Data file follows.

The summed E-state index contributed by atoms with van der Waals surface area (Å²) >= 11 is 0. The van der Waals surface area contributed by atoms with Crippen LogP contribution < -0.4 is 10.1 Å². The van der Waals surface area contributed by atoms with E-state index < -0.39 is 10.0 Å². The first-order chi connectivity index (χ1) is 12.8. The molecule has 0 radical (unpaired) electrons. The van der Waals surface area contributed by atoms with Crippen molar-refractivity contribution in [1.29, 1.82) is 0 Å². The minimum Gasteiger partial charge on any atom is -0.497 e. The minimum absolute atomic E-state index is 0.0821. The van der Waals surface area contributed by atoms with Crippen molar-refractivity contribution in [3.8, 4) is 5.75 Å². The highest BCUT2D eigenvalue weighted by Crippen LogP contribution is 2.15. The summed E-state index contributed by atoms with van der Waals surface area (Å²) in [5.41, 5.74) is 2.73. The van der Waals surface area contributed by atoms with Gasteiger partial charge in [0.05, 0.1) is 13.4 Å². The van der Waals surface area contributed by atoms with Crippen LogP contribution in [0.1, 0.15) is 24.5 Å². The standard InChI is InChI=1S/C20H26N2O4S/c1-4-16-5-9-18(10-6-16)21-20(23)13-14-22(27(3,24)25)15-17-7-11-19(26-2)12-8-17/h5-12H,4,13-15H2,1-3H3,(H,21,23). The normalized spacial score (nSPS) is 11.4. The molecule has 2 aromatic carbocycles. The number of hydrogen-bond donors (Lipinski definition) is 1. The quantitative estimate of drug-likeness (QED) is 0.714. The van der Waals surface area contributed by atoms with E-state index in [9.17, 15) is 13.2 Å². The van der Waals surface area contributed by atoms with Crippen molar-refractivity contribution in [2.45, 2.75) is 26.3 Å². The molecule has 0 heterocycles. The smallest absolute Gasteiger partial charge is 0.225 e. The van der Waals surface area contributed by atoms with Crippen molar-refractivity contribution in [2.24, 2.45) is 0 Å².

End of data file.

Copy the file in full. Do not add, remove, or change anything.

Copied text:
The summed E-state index contributed by atoms with van der Waals surface area (Å²) >= 11 is 0. The van der Waals surface area contributed by atoms with Crippen LogP contribution < -0.4 is 10.1 Å². The van der Waals surface area contributed by atoms with E-state index < -0.39 is 10.0 Å². The first-order chi connectivity index (χ1) is 12.8. The molecule has 0 radical (unpaired) electrons. The van der Waals surface area contributed by atoms with Crippen molar-refractivity contribution in [1.29, 1.82) is 0 Å². The minimum Gasteiger partial charge on any atom is -0.497 e. The minimum absolute atomic E-state index is 0.0821. The van der Waals surface area contributed by atoms with Crippen molar-refractivity contribution in [3.8, 4) is 5.75 Å². The highest BCUT2D eigenvalue weighted by Crippen LogP contribution is 2.15. The summed E-state index contributed by atoms with van der Waals surface area (Å²) in [5.41, 5.74) is 2.73. The van der Waals surface area contributed by atoms with Gasteiger partial charge in [0.05, 0.1) is 13.4 Å². The van der Waals surface area contributed by atoms with Crippen LogP contribution in [0.1, 0.15) is 24.5 Å². The standard InChI is InChI=1S/C20H26N2O4S/c1-4-16-5-9-18(10-6-16)21-20(23)13-14-22(27(3,24)25)15-17-7-11-19(26-2)12-8-17/h5-12H,4,13-15H2,1-3H3,(H,21,23). The normalized spacial score (nSPS) is 11.4. The molecule has 2 aromatic carbocycles. The number of hydrogen-bond donors (Lipinski definition) is 1. The quantitative estimate of drug-likeness (QED) is 0.714. The van der Waals surface area contributed by atoms with E-state index in [9.17, 15) is 13.2 Å². The van der Waals surface area contributed by atoms with Crippen molar-refractivity contribution in [2.45, 2.75) is 26.3 Å². The molecule has 0 heterocycles. The smallest absolute Gasteiger partial charge is 0.225 e. The van der Waals surface area contributed by atoms with Crippen molar-refractivity contribution in [2.24, 2.45) is 0 Å².